Our forty fifth interview in this new series of intimate interviews is with talented mobile photography and artist, Dieter Gaebel from Germany. Gaebel’s interview is a really engrossing and fascinating one, pulling back the layers of the everyday, revealing how eminent the world we live in, truly is. Enjoy!
To read the other published interviews in this series including artists, Adria Ellis, Rino Rossi, Mehmet Duyulmus, Alexis Rotella, Lou Ann Sanford Donahue, Irene Oleksiuk, Kerry Mitchell, Filiz Ak, Dale Botha, Lisa Mitchell, M. Cecilia Sao Thiago, Deborah McMillion, Rita Colantonio, Amy Ecenbarger, Jane Schultz, Anca Balaj, Joyce Harkin, Armineh Hovanesian, Kate Zari Roberts, Vicki Cooper, Peter Wilkin, Barbara Braman, Becky Menzies, Sukru Mehmet Omur, Sarah Bichachi, Michel Pretterklieber, Alon Goldsmith, Judy Lurie Whalberg, Andrea Bigiarni, Sean Hayes, Oola Cristina, Kathleen Magner-Rios, Linda Toki, Deb Field, Emilo Nadales, Lydia Cassatt, David Hayes, Jean Hutter, Frederic Deschênes, Mark Schnidman, Fatma Korkut, Fleur Schim, Rob Pearson-Wright and myself, go here.
All images ©Dieter Gaebel
What was your earliest childhood ambition?
Whipping a perfect forward roll. And as many as possible in a row.
The Swimmer Badge. I spent most of my childhood in water. The summer at the lake or in the swimming pool, the winter in the snow.
As a child I used to sell flowers from our garden to the visitors in front of a hospital.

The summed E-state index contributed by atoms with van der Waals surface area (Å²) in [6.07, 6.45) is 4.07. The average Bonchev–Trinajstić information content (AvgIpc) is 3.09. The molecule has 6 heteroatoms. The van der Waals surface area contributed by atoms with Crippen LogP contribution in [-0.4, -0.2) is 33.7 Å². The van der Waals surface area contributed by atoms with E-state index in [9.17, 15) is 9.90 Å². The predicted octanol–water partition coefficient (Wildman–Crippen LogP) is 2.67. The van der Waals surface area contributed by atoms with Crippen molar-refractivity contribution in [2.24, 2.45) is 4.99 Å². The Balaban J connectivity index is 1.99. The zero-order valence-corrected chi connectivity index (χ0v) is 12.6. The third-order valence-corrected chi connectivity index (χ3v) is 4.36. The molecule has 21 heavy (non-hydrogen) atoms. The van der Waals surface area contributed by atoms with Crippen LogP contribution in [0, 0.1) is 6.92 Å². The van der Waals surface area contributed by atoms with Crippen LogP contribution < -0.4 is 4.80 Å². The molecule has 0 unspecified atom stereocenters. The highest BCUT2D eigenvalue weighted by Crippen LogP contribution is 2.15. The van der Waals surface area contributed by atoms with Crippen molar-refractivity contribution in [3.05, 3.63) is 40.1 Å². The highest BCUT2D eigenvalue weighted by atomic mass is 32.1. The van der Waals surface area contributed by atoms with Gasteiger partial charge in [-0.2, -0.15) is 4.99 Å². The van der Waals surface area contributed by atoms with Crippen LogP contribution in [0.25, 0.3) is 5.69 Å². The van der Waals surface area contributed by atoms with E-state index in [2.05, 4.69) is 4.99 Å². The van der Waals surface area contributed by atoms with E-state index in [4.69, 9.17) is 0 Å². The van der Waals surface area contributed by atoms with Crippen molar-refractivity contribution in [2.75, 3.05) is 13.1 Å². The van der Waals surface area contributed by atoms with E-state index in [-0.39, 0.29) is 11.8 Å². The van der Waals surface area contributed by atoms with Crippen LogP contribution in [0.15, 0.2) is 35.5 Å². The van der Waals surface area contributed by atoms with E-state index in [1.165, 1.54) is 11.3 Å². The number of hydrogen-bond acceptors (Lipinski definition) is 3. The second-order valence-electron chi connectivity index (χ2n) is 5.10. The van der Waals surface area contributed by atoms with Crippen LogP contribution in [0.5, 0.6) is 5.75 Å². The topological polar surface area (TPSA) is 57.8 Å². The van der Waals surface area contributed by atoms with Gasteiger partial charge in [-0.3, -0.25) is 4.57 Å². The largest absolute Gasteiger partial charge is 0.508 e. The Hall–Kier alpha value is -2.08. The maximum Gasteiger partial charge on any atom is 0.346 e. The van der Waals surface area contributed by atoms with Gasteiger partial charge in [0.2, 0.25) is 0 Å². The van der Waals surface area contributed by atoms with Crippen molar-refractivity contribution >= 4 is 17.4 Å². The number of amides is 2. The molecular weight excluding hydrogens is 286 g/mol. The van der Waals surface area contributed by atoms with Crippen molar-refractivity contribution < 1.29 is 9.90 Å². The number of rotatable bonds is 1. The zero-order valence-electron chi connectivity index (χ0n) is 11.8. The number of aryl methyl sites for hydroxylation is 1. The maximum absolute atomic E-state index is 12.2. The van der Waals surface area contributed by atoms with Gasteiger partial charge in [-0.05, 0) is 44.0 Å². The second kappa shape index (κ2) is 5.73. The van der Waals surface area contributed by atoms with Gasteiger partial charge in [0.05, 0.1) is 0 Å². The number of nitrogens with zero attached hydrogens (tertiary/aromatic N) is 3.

That’s how I earned my pocket money.
Private or State school
My father was a teacher at a small state village school. We lived above the classroom and I could hardly wait to go to school.
University or work
I studied graphic design at university for visual communication.
Who was or still is your mentor?
There were and are many people in my life from whom I have learnt a lot and also learn today. In my childhood and youth it was my father. He supported me in everything I enjoyed. He also gave me my first Kodak camera and set up a darkroom in our guest toilet. During my studies it was my teacher for free drawing. She taught me that seeing exactly comes before drawing. Her words still accompany me today: “Be curious, courageous and crazy. Life is the exclusive invitation to a fascinating experiment.” And today? First my beloved wife Manuela, who always encourages me when I let my head down. And then my friend Andrea Bigiarini, founder of the New Era Museum, who drives me to free my artistic expression even further. We can’t achieve anything without the support and inspiration of other people.
One can rightly criticise many things about social networks. But it was through them that I got to know so many mobile artists who support and inspire me every day. Thank you all so much! Special thanks to my friends and mentors Egmont von Dyck (The iPhone Arts), Manuela Matos Monteiro (Mira Mobile Prize), Giulia Baita (MAG) and of course you, Joanne!
How physically fit are you?
Okay for my age. Luckily, I have to walk a lot to take my pictures. Recently, I go to a gym once a week, which is equipped with electric muscle stimulation. After 20 minutes of intensive exercises I am knocked out. But I feel very good afterwards.
Ambition or Talent. What matters more to success?
I often hear how talented this or that artist is. The fact that in most cases there is a lot of work behind is often ignored. In my job I meet and talk to many successful and creative people. None of them came into the world and could write novels, run a business or paint. My personal experience is that talent only opens the door. Then it takes a lot of practice, ambition and perseverance for success.